I’m a PhD canditate at the Institute of Digital Health within UCL’s Interaction Centre (UCLIC). I use mixed methods, drawing on theory from the fields of psychology, economics, sociology, and evolutionary biology, to understand people’s online social behaviours. I am especially interested in how people manage privacy around sensitive information in online social spaces.
My current research which has been published at CSCW and CHI is interested in how men who have sex with men (MSM) manage HIV status information in online sex-social apps (dating apps). I’ve utilised secondary sources of public domain data to understand user attitudes to HIV status disclosure fields being introduced into these environments. Having conducted extensive interviews with users, I have developed behavioural insights into why users choose to disclose their status through these HIV status disclosure fields, and how these fields are affecting user interactions. My work challenges the notion of control in the design of sensitive disclosure fields and suggests that privacy may unravel around non-disclosures, as those not disclosing may be assumed to be “hiding” undesirable information.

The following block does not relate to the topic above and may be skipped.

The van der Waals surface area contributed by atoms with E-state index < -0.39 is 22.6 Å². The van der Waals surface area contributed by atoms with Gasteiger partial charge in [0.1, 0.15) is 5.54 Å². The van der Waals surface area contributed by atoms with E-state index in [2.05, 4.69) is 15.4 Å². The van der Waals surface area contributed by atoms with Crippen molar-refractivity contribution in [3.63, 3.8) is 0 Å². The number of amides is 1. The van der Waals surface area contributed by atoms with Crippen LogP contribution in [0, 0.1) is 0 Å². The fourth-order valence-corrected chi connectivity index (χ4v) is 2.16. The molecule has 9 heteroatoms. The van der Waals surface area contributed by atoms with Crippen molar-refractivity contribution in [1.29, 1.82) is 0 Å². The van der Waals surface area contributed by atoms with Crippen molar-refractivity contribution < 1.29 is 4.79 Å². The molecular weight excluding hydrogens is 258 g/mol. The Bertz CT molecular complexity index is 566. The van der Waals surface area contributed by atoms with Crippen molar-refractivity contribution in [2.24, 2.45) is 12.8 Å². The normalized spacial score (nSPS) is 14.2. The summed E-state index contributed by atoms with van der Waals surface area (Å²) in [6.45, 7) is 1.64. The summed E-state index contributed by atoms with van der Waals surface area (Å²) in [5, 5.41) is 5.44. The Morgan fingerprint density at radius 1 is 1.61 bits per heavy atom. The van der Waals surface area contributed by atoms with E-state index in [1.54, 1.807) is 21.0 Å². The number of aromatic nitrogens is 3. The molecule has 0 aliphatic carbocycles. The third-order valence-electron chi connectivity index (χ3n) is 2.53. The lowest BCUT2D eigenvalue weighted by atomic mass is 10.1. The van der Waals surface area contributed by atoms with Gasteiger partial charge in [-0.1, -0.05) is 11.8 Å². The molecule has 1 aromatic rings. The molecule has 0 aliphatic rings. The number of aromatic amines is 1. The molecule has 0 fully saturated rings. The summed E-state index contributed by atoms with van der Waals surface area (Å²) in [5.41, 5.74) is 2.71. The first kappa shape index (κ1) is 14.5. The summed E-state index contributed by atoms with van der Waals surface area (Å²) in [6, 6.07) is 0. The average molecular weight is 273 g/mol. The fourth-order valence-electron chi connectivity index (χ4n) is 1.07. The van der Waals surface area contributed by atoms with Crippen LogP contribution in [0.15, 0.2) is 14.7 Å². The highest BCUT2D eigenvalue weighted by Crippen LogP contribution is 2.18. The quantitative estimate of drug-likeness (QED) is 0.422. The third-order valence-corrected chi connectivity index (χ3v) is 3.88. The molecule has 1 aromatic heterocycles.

My research is funded by Privacy&Us, EU Marie Skłodowska-Curie Innovative Training Networks.
I studied part-time for a masters degree in Security Management at the University of Portsmouth where I was awarded a distinction. My research was focused on how privacy concerns are formed, and how these concerns impact levels of self-censorship when communicating over online social messaging platforms.
Prior to joining UCLIC, I worked as an advisor in digital forensics for a criminal investigations department in the Middle East. I was responsible for developing enhanced capabilities for extracting, analysing, and processing data from electronic devices in criminal investigations.
I like cats, and being a husband and dad.
mark(dot)warner(at)ucl.ac.uk Twitter: @privacurity